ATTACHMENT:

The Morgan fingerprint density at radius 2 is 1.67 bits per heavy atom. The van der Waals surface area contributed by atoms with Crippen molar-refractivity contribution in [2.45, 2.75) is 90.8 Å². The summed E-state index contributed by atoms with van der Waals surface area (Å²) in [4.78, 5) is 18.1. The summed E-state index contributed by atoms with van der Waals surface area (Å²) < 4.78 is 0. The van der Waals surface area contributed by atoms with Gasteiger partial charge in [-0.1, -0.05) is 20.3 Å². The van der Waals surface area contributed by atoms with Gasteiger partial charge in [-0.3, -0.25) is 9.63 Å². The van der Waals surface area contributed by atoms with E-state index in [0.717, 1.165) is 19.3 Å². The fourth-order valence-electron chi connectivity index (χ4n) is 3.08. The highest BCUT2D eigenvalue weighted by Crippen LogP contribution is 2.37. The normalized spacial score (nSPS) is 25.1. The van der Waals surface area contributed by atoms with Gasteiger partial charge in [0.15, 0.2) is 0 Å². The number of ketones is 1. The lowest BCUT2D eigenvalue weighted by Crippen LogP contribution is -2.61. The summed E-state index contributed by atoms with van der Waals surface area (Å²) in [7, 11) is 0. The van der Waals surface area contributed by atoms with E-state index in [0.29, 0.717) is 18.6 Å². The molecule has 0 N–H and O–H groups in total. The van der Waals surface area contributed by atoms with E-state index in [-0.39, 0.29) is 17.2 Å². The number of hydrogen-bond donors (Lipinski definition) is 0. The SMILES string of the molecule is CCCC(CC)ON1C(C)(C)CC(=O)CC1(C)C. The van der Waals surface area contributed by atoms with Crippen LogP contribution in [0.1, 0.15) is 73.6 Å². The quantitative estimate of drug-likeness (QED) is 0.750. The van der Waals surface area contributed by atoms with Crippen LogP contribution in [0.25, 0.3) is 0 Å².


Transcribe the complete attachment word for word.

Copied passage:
The Morgan fingerprint density at radius 2 is 1.67 bits per heavy atom. The van der Waals surface area contributed by atoms with Crippen molar-refractivity contribution in [2.45, 2.75) is 90.8 Å². The summed E-state index contributed by atoms with van der Waals surface area (Å²) in [4.78, 5) is 18.1. The summed E-state index contributed by atoms with van der Waals surface area (Å²) < 4.78 is 0. The van der Waals surface area contributed by atoms with Gasteiger partial charge in [-0.1, -0.05) is 20.3 Å². The van der Waals surface area contributed by atoms with Gasteiger partial charge in [-0.3, -0.25) is 9.63 Å². The van der Waals surface area contributed by atoms with E-state index in [0.717, 1.165) is 19.3 Å². The fourth-order valence-electron chi connectivity index (χ4n) is 3.08. The highest BCUT2D eigenvalue weighted by Crippen LogP contribution is 2.37. The normalized spacial score (nSPS) is 25.1. The van der Waals surface area contributed by atoms with Gasteiger partial charge in [0.15, 0.2) is 0 Å². The number of ketones is 1. The lowest BCUT2D eigenvalue weighted by Crippen LogP contribution is -2.61. The summed E-state index contributed by atoms with van der Waals surface area (Å²) in [7, 11) is 0. The van der Waals surface area contributed by atoms with E-state index in [0.29, 0.717) is 18.6 Å². The molecule has 0 N–H and O–H groups in total. The van der Waals surface area contributed by atoms with E-state index in [-0.39, 0.29) is 17.2 Å². The number of hydrogen-bond donors (Lipinski definition) is 0. The SMILES string of the molecule is CCCC(CC)ON1C(C)(C)CC(=O)CC1(C)C. The van der Waals surface area contributed by atoms with Crippen LogP contribution in [0.1, 0.15) is 73.6 Å². The quantitative estimate of drug-likeness (QED) is 0.750. The van der Waals surface area contributed by atoms with Crippen LogP contribution in [0.25, 0.3) is 0 Å².